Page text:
LOUISVILLE, Ky. (WAVE) - Louisville Metro Police Chief Steve Conrad is leaving the department, WAVE 3 News Troubleshooters have learned.
The news comes amid criticism over the Breonna Taylor officer-involved shooting case in which Taylor was killed and an officer was shot.
Mayor Greg Fischer’s office did not specify the reason for Conrad’s decision.
Conrad has served as police chief since 2012, when Fischer brought him back to Louisville to replace Robert White.
Conrad had left his position of LMPD assistant chief in 2005 to take a chief post in Glendale, Arizona. Conrad left Glendale just a few months after a young officer was shot and killed while on duty. Previous WAVE 3 News stories from 2012 indicate violent crime in Glendale had gone down during four of the six years Conrad was chief there.
His career in Louisville first began in 1980, when he began working as a patrol officer. He then rose through the ranks and achieved the position of assistant chief.
Conrad navigated through several high-profile lawsuits, including violations of the Whistleblower statute, and claims of erroneous traffic stops.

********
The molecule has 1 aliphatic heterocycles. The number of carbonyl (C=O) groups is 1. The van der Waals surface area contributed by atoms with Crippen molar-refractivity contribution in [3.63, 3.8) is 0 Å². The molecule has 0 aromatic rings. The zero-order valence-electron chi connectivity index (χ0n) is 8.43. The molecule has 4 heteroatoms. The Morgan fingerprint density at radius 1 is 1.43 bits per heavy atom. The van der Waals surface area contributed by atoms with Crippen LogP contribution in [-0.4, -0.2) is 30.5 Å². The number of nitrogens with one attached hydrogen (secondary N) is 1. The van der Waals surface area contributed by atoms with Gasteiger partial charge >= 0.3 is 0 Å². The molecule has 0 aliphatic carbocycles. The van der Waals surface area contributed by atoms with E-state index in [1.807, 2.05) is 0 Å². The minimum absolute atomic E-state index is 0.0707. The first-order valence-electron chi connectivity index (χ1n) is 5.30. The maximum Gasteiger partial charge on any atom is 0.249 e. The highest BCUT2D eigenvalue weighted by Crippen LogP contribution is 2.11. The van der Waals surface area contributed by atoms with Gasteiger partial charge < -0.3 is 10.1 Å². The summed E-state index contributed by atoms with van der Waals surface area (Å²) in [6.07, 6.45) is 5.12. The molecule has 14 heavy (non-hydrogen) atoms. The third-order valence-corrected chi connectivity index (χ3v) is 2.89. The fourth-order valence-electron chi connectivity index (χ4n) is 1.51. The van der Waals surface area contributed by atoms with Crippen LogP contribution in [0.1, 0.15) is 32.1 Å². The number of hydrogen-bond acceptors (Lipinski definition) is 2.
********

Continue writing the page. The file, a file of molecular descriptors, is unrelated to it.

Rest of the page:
Fischer supported Conrad through other scandals such as the department’s Explorer Program child sex abuse case, which resulted in the prosecutions of two LMPD officers.
Louisville Metro Council asked for his resignation in 2017, when news of the FBI's probe into the Explorer case became known.
Most recently, members of the council have become increasingly frustrated with LMPD’s leadership amid sky-rocketing violent crime numbers.
Conrad has previously received a vote of no confidence by his own officers who argued the department’s morale was at an all-time low. In about a year and a half, a record number of officers left the department to either retire or get a job in another city.
Fischer has continually supported Conrad, pointing to his commitment to being the community’s chief. During Conrad’s tenure, he helped establish programs such as the Synergy Project designed to strengthen the “relationships between Louisville Metro Police and residents to increase collaboration grounded in trust and legitimacy.”